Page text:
I was disappointed that the author didn't include the Belle Saison dry yeast in the mix. In my review of that dry yeast, it is not really a saison yeast. However, it is a nice light yeast with mild character. I think it would be great in a BPA.

864
Ingredients / Re: Looking for info on magnesium additions.
« on: June 23, 2014, 06:58:26 PM »

I thought, maybe I don't need quite that much calcium, If I add in a tiny bit of Epsom salts and drop my sulfate a bit, I could maintain my balance of chloride and sulfate, drop the calcium to around 40-50 and it would bring my Magnesium up to around 7. Since the acceptable levels of Mg are pretty low, I was afraid of overdoing it, not knowing what the actual Mg contribution would be from my malt. My feeling is, I'm probably OK adding the Epsom salts. What do you think?

There is no problem what so ever with a Mg level that low. A case in point is that almost all southern Bavarian waters have 10 to 20 ppm Mg. I'm doubting that anyone is going to say that beers like Spaten, Paulaner, or Weihenstephaner are terrible tasting beers. So the premise that ANY Mg in brewing water is to be avoided, is clearly false. However, it does rapidly become poor tasting in water when above 40 ppm, so there isn't a lot of latitude in dosing.

The problem I find is that a brewer adds epsom salt to a tap water that already some Mg in it and quickly over runs that upper limit. Be sure you know where your Mg level is before ever considering adding it. 

While I am a fan of tasting ingredients by themselves, be aware that in the case of water minerals, adding a pinch to your mouth probably puts the concentration of those ions in the parts per hundred range. That is a bit higher than the parts per million concentrations that may be desirable in brewing water. Trying to draw a conclusion about epsom salt's contribution from tasting a pinch is not going to be telling. Remember, the difference between a medicine and a poison, is dose.

Minor concentration of Mg in brewing water is OK and it definitely is desirable in hop forward and bittered styles.

865
General Homebrew Discussion / Re: Astingency Strategy
« on: June 23, 2014, 09:11:22 AM »
I chased a similar light astringency problem in my beers when I switched to my new system. As you might expect from me, the sparging water was properly acidified and its alkalinity reduced and the sparging water temperature in the HLT was in the 170 to 180F range. Since I run a RIMS, I also perform a mash out step to 168F. Most of my brewing is centered on low to mid gravity beers.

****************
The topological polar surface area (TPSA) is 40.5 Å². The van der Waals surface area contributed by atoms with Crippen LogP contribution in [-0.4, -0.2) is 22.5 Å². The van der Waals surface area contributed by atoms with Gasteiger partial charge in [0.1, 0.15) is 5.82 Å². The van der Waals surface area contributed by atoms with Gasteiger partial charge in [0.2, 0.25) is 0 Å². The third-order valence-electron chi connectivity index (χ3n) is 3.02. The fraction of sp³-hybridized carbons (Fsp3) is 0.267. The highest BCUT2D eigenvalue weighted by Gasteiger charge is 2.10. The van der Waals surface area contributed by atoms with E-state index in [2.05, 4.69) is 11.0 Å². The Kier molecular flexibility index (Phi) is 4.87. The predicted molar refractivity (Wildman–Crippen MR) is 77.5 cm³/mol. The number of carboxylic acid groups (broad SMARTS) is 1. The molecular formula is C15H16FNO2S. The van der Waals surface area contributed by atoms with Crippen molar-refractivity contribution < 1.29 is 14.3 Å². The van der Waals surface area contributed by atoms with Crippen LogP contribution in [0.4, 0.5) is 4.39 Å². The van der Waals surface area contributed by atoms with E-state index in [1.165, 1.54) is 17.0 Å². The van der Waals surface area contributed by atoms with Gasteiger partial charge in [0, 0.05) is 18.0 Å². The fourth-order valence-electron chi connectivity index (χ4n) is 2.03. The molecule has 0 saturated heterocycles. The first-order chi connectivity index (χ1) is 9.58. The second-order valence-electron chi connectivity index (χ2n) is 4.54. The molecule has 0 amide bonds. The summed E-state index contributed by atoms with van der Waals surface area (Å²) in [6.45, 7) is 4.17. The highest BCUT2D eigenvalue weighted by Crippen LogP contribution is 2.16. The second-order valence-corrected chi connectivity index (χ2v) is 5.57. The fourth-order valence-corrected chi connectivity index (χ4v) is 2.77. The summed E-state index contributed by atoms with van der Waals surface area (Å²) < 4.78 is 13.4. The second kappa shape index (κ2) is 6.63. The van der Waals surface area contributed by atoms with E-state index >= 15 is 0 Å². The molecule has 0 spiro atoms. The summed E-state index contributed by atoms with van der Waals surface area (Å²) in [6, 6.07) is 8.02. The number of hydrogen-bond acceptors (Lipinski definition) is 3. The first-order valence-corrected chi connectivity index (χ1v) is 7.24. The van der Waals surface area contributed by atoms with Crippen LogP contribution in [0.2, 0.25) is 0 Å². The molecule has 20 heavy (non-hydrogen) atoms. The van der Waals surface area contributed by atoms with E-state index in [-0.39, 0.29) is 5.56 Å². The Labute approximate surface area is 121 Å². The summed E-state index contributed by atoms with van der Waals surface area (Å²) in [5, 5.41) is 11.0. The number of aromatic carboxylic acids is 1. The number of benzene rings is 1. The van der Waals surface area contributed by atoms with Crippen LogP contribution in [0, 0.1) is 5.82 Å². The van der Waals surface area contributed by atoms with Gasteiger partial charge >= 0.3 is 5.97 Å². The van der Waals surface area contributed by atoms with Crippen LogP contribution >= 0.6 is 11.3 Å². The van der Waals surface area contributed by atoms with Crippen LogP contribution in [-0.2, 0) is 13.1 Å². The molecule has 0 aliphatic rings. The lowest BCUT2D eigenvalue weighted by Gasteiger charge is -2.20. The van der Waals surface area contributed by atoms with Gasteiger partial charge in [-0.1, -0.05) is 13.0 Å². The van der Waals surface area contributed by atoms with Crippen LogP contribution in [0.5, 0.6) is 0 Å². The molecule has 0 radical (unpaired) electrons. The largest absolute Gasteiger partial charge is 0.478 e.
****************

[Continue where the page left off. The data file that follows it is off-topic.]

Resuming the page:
All that information seems typical in most brewing practice that I've seen. However, I did pick up a very light, almost nutty, tannin in the finish of several beers in succession. My friends and clubmates found the beers good, but that tannin note and the slightly excessive drying finish drove me crazy.

As a matter of practice, I had been using a final runnings gravity of 2 brix as my sparging cut off. Suspecting that this was a contributor, I revised my practice to stopping at 3 brix and that did solve the tannin and its astringency in my beers. So as pointed out by others above, I do consider a major contributor to astringency and tannin in beer to be over-sparging. While pH and temperature will wreck your beer if they are way out of line, it appears that over-sparging is a likely culprit when you have those other factors in line.

866
Ingredients / Re: How to best use jalapenos
« on: June 22, 2014, 09:21:38 AM »
Wait a second, the best use of jalapenos is to use them fresh or pickled on your favorite Mexican food.  ;)

867
So would it be best to input what I actually measure into Bru'n Water instead of the reported value as I had done in the past?

pH has only a small effect on the sparge acidification calculation. Check it out, vary the pH input and you should see only a small variation in the amount of acid added.

868
It is possible that some tap waters have low pH. That is most likely for sources that have very little alkalinity in their water. With that said, tap water pH has very little to do with subsequent brewing water chemistry. The most important factors are the actual ionic content and the critical ions that affect mashing pH: Ca, Mg, and HCO3. If those ion concentrations accurately represent what is in the water, then a brewing chemistry program has a decent chance of predicting pH for the user.